Lung cancer: Another infrequent cause of upper back pain is lung cancer. If left undiagnosed and untreated, the disease can spread to the bones and become life-threatening. But again, this is rare.
A few other causes of upper back pain are:
How To Prevent Upper Back Pain
Prevention is always better than cure. Even if you have mild back pain already, you can prevent it from getting worse by taking some of the following measures:
If you work at a desk for extended periods, take regular breaks to stand up, walk around the block (or office), and stretch your neck, shoulders, and upper and lower back muscles.
Likewise, when you’re lying down or sitting for a long time – watching TV or while traveling by plane, train or car, do a few stretching exercises for the neck and upper back at regular intervals.
Before exercising or any other strenuous activity, twist, stretch, and warm up the different muscle groups. But for the best results, you should get a physical therapist to teach you how to do this properly to prevent further injury.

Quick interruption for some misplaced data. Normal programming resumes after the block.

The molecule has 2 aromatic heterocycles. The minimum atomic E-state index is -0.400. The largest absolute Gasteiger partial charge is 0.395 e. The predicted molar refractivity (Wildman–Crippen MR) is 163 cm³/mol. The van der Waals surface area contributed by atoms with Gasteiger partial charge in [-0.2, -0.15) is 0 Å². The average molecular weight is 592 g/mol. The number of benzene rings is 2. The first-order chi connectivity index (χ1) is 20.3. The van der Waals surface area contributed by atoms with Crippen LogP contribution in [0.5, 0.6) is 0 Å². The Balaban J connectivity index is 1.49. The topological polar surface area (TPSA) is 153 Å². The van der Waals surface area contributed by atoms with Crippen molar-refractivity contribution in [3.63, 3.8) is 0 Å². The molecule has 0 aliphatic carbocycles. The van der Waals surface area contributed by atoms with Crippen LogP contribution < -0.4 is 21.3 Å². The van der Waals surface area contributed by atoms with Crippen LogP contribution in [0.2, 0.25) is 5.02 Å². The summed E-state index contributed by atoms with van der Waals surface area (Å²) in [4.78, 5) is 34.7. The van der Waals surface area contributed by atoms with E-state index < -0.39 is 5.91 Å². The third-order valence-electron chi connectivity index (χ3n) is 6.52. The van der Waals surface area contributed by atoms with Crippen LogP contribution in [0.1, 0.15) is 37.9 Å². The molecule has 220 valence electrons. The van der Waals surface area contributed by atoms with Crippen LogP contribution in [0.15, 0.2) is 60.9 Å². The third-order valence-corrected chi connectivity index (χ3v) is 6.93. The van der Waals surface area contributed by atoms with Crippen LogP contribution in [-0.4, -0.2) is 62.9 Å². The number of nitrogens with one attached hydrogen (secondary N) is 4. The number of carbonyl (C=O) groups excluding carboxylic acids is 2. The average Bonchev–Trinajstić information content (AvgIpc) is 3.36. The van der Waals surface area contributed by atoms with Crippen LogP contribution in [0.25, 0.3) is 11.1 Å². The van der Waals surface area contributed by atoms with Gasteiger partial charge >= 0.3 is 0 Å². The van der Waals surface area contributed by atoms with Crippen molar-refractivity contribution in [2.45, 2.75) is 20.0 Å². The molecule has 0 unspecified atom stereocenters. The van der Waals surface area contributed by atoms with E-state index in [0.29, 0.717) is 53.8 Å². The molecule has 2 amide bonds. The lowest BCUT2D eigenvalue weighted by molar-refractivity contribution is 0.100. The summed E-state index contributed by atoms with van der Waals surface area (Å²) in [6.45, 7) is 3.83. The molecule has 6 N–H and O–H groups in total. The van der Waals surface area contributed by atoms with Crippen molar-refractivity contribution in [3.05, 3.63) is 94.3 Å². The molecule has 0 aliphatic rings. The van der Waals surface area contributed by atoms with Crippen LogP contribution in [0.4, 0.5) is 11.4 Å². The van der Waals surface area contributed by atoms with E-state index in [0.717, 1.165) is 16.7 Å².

When your muscles are stressed and tight, it can worsen upper back pain. Regular massage can help reduce muscle tension and upper and lower back pain.
If you need to lift something heavy, remember not to twist your back or apply extra pressure to the spine. Instead, keep your back straight and bend at the knees – not through your back.
You should avoid carrying heavy and cumbersome backpacks or other bags on your shoulders for too long. If you must, take regular breaks and put the bag down on the ground while stretching your muscles.
Work with a physical therapist to strengthen and improve your muscle and joint flexibility in the upper back and the rest of the body (the whole body works together as one).
If your back muscles are weak, but you use your back muscles a lot for work, consider using back support temporarily to support the muscles and prevent muscle fatigue.
But the best prevention is strengthening the muscles, so they don't need support.
If you're unsure about your upper back pain or just want to talk to an expert, get started now by picking up the phone.